Interest rate for SMSF loans set to rise under safe harbour terms
Despite the recent cut to official interest rates, an update in the ATO’s superannuation rates and thresholds indicates that the minimum interest rate for SMSF loans under the safe harbour terms will increase for the 2019–20 financial year.
The ATO recently updated its superannuation rates and thresholds to include the interest rate amount for the 2019–20 financial year for SMSFs that want to ensure their limited recourse borrowing arrangements (LRBAs) are consistent with the safe harbour terms outlined in Practical Compliance Guideline 2016/5.
Back in 2014, the ATO confirmed that borrowings on non-commercial terms from a related party could cause non-arm’s length income (NALI). In order to avoid NALI, SMSFs had to restructure their LRBAs to ensure they were consistent with an arm’s length dealing.
To assist SMSFs in restructuring their loans on arm’s length terms, the ATO released PCG 2016/5, which set out the safe harbour provisions for what it would consider to be commercial terms.
However, the ATO also confirmed in 2016 that if the safe harbour terms were not applied, the loan would not be subject to NALI if the SMSF could demonstrate that the terms of their loan were consistent with the terms that a commercial provider would offer.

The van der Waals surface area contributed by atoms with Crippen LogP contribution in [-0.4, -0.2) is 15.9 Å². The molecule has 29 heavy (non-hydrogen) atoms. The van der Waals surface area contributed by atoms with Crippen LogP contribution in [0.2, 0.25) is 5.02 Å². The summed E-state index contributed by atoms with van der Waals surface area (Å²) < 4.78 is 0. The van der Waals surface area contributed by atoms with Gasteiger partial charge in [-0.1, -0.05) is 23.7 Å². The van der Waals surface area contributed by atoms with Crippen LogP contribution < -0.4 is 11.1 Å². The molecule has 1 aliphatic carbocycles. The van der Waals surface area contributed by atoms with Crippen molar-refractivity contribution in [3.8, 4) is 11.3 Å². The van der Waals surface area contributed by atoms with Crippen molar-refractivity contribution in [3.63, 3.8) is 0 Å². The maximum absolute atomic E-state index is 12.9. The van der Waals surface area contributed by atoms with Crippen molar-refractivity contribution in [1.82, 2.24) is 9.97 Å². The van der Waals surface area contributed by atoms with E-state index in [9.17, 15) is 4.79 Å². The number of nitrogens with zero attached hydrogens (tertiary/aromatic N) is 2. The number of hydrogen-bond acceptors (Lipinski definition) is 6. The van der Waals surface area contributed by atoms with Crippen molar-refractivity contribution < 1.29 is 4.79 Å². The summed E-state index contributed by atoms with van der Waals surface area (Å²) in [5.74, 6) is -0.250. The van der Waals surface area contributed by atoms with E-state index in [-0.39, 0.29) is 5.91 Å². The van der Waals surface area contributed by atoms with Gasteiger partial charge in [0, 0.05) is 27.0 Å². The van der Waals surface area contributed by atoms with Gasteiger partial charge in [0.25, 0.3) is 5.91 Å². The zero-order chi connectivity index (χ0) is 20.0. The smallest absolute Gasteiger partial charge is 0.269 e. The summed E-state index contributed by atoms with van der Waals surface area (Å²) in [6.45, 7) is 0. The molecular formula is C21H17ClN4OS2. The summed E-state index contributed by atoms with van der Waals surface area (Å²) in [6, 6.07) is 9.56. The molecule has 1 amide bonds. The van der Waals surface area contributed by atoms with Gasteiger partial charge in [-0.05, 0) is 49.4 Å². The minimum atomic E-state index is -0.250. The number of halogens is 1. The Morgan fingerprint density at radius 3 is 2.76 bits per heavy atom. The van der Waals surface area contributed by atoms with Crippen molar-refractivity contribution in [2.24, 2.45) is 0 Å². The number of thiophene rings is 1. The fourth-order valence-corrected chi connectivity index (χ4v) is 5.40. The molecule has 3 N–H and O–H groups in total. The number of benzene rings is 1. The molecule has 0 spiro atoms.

In a recent update, the ATO stated that the LRBA interest rate for real property assets under the safe harbour terms will rise to 5.94 per cent, up from the 5.80 per cent rate that was set for the 2018–19 financial year.
The LRBA interest rate for listed shares or units will increase to 7.94 per cent for the 2019–20 financial year, up from the 7.80 per cent set for this year.
Following the decision of the Reserve Bank to cut interest rates this month, Reserve Bank governor Philip Lowe stated the board wouldn’t rule out making further cuts to interest rates this year.
“Our latest set of forecasts were prepared on the assumption that the cash rate would follow the path implied by market pricing, which was for the cash rate to be around 1 per cent by the end of the year,” Mr Lowe said.
“There are, of course, a range of other possible scenarios and much will depend on how the evidence evolves, especially on the labour market.”
20 June 2019